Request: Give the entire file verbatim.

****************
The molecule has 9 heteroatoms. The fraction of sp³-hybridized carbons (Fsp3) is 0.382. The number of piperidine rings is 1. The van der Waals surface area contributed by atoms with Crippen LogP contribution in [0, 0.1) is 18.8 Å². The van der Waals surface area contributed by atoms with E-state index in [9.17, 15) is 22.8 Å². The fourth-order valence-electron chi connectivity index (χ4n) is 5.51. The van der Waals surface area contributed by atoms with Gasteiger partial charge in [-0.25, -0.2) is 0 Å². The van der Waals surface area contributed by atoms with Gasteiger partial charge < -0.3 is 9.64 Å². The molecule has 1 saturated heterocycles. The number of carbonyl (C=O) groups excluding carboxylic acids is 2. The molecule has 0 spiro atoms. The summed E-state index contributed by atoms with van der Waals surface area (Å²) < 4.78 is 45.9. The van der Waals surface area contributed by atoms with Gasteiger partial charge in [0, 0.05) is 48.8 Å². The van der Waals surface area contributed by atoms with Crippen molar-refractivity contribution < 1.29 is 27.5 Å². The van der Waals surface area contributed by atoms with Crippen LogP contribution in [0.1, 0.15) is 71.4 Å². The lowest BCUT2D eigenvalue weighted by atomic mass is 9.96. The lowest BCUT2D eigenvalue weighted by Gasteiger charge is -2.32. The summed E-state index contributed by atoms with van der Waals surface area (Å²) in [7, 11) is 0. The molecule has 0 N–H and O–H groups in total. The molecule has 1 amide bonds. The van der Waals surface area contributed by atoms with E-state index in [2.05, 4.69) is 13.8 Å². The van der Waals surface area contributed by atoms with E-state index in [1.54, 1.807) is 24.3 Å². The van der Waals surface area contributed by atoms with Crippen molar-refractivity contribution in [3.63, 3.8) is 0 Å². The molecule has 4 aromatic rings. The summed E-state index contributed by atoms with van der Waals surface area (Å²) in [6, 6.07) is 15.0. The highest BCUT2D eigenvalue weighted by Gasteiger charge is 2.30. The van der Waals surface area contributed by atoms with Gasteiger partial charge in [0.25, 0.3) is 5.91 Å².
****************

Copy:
The molecule has 9 heteroatoms. The fraction of sp³-hybridized carbons (Fsp3) is 0.382. The number of piperidine rings is 1. The van der Waals surface area contributed by atoms with Crippen LogP contribution in [0, 0.1) is 18.8 Å². The van der Waals surface area contributed by atoms with E-state index in [9.17, 15) is 22.8 Å². The fourth-order valence-electron chi connectivity index (χ4n) is 5.51. The van der Waals surface area contributed by atoms with Gasteiger partial charge in [-0.25, -0.2) is 0 Å². The van der Waals surface area contributed by atoms with Gasteiger partial charge < -0.3 is 9.64 Å². The molecule has 1 saturated heterocycles. The number of carbonyl (C=O) groups excluding carboxylic acids is 2. The molecule has 0 spiro atoms. The summed E-state index contributed by atoms with van der Waals surface area (Å²) < 4.78 is 45.9. The van der Waals surface area contributed by atoms with Gasteiger partial charge in [0, 0.05) is 48.8 Å². The van der Waals surface area contributed by atoms with Crippen molar-refractivity contribution < 1.29 is 27.5 Å². The van der Waals surface area contributed by atoms with Crippen LogP contribution in [0.1, 0.15) is 71.4 Å². The lowest BCUT2D eigenvalue weighted by atomic mass is 9.96. The lowest BCUT2D eigenvalue weighted by Gasteiger charge is -2.32. The summed E-state index contributed by atoms with van der Waals surface area (Å²) in [7, 11) is 0. The molecule has 0 N–H and O–H groups in total. The molecule has 1 amide bonds. The van der Waals surface area contributed by atoms with E-state index in [2.05, 4.69) is 13.8 Å². The van der Waals surface area contributed by atoms with E-state index in [1.54, 1.807) is 24.3 Å². The van der Waals surface area contributed by atoms with Crippen molar-refractivity contribution in [3.63, 3.8) is 0 Å². The molecule has 4 aromatic rings. The summed E-state index contributed by atoms with van der Waals surface area (Å²) in [6, 6.07) is 15.0. The highest BCUT2D eigenvalue weighted by Gasteiger charge is 2.30. The van der Waals surface area contributed by atoms with Gasteiger partial charge in [0.25, 0.3) is 5.91 Å².